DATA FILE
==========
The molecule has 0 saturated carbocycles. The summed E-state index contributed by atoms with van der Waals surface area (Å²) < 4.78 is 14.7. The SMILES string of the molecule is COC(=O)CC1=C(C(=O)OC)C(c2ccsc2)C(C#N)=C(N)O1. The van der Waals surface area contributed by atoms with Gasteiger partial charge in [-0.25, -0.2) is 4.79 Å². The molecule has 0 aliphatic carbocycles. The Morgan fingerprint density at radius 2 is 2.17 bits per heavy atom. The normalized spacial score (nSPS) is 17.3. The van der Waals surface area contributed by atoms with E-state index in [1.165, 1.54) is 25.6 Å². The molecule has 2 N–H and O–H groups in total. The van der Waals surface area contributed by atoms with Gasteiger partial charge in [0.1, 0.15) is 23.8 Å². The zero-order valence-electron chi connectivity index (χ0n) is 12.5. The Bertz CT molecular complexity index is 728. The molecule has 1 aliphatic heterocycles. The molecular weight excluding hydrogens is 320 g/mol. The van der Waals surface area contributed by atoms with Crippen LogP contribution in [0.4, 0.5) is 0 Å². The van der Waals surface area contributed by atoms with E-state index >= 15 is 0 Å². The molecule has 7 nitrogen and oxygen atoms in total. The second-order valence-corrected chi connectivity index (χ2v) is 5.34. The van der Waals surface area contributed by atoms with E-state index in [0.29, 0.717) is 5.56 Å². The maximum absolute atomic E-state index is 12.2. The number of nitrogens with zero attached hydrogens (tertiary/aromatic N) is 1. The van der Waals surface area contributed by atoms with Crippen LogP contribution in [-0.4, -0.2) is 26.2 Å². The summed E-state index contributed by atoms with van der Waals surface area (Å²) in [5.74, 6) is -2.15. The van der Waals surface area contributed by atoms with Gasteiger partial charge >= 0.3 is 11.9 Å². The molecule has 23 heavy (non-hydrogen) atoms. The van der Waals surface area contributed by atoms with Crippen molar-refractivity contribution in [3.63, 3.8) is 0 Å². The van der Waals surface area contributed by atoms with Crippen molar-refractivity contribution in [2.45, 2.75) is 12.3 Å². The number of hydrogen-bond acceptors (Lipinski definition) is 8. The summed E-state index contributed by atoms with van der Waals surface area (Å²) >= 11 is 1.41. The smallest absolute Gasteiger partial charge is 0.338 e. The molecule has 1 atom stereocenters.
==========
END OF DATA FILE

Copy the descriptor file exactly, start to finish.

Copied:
The molecule has 0 saturated carbocycles. The summed E-state index contributed by atoms with van der Waals surface area (Å²) < 4.78 is 14.7. The SMILES string of the molecule is COC(=O)CC1=C(C(=O)OC)C(c2ccsc2)C(C#N)=C(N)O1. The van der Waals surface area contributed by atoms with Gasteiger partial charge in [-0.25, -0.2) is 4.79 Å². The molecule has 0 aliphatic carbocycles. The Morgan fingerprint density at radius 2 is 2.17 bits per heavy atom. The normalized spacial score (nSPS) is 17.3. The van der Waals surface area contributed by atoms with E-state index in [1.165, 1.54) is 25.6 Å². The molecule has 2 N–H and O–H groups in total. The van der Waals surface area contributed by atoms with Gasteiger partial charge in [0.1, 0.15) is 23.8 Å². The zero-order valence-electron chi connectivity index (χ0n) is 12.5. The Bertz CT molecular complexity index is 728. The molecule has 1 aliphatic heterocycles. The molecular weight excluding hydrogens is 320 g/mol. The van der Waals surface area contributed by atoms with Crippen LogP contribution in [0.4, 0.5) is 0 Å². The van der Waals surface area contributed by atoms with E-state index >= 15 is 0 Å². The molecule has 7 nitrogen and oxygen atoms in total. The second-order valence-corrected chi connectivity index (χ2v) is 5.34. The van der Waals surface area contributed by atoms with E-state index in [0.29, 0.717) is 5.56 Å². The maximum absolute atomic E-state index is 12.2. The number of nitrogens with zero attached hydrogens (tertiary/aromatic N) is 1. The van der Waals surface area contributed by atoms with Crippen LogP contribution in [-0.4, -0.2) is 26.2 Å². The summed E-state index contributed by atoms with van der Waals surface area (Å²) in [5.74, 6) is -2.15. The van der Waals surface area contributed by atoms with Gasteiger partial charge >= 0.3 is 11.9 Å². The molecule has 23 heavy (non-hydrogen) atoms. The van der Waals surface area contributed by atoms with Crippen molar-refractivity contribution in [3.63, 3.8) is 0 Å². The van der Waals surface area contributed by atoms with Crippen molar-refractivity contribution in [2.45, 2.75) is 12.3 Å². The number of hydrogen-bond acceptors (Lipinski definition) is 8. The summed E-state index contributed by atoms with van der Waals surface area (Å²) >= 11 is 1.41. The smallest absolute Gasteiger partial charge is 0.338 e. The molecule has 1 atom stereocenters.